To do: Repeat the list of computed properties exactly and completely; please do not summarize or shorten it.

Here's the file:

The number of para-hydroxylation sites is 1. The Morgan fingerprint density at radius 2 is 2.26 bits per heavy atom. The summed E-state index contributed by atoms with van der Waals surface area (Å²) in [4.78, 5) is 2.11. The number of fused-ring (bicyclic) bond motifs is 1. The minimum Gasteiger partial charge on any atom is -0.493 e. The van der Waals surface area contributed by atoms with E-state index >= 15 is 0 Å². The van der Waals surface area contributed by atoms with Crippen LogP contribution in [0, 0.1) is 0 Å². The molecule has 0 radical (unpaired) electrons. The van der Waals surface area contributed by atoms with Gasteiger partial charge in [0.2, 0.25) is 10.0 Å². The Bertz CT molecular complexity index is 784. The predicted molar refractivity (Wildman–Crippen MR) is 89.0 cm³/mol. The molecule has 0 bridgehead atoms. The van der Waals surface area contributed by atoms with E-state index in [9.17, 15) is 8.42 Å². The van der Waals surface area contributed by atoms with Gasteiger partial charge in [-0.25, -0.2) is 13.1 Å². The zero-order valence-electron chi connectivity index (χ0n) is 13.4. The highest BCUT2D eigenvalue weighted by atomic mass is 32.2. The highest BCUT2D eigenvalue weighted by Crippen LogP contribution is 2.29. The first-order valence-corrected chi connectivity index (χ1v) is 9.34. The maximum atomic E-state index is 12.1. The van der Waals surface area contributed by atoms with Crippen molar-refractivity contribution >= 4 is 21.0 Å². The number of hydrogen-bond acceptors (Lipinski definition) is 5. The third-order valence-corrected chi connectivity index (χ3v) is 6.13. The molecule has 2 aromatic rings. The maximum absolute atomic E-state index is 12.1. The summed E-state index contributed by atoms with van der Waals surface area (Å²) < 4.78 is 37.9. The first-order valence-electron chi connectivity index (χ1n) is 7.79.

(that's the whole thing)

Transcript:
The number of para-hydroxylation sites is 1. The Morgan fingerprint density at radius 2 is 2.26 bits per heavy atom. The summed E-state index contributed by atoms with van der Waals surface area (Å²) in [4.78, 5) is 2.11. The number of fused-ring (bicyclic) bond motifs is 1. The minimum Gasteiger partial charge on any atom is -0.493 e. The van der Waals surface area contributed by atoms with E-state index >= 15 is 0 Å². The van der Waals surface area contributed by atoms with Crippen LogP contribution in [0, 0.1) is 0 Å². The molecule has 0 radical (unpaired) electrons. The van der Waals surface area contributed by atoms with Gasteiger partial charge in [0.2, 0.25) is 10.0 Å². The Bertz CT molecular complexity index is 784. The predicted molar refractivity (Wildman–Crippen MR) is 89.0 cm³/mol. The molecule has 0 bridgehead atoms. The van der Waals surface area contributed by atoms with E-state index in [9.17, 15) is 8.42 Å². The van der Waals surface area contributed by atoms with Gasteiger partial charge in [-0.25, -0.2) is 13.1 Å². The zero-order valence-electron chi connectivity index (χ0n) is 13.4. The highest BCUT2D eigenvalue weighted by atomic mass is 32.2. The highest BCUT2D eigenvalue weighted by Crippen LogP contribution is 2.29. The first-order valence-corrected chi connectivity index (χ1v) is 9.34. The maximum atomic E-state index is 12.1. The van der Waals surface area contributed by atoms with Crippen molar-refractivity contribution >= 4 is 21.0 Å². The number of hydrogen-bond acceptors (Lipinski definition) is 5. The third-order valence-corrected chi connectivity index (χ3v) is 6.13. The molecule has 2 aromatic rings. The maximum absolute atomic E-state index is 12.1. The summed E-state index contributed by atoms with van der Waals surface area (Å²) < 4.78 is 37.9. The first-order valence-electron chi connectivity index (χ1n) is 7.79.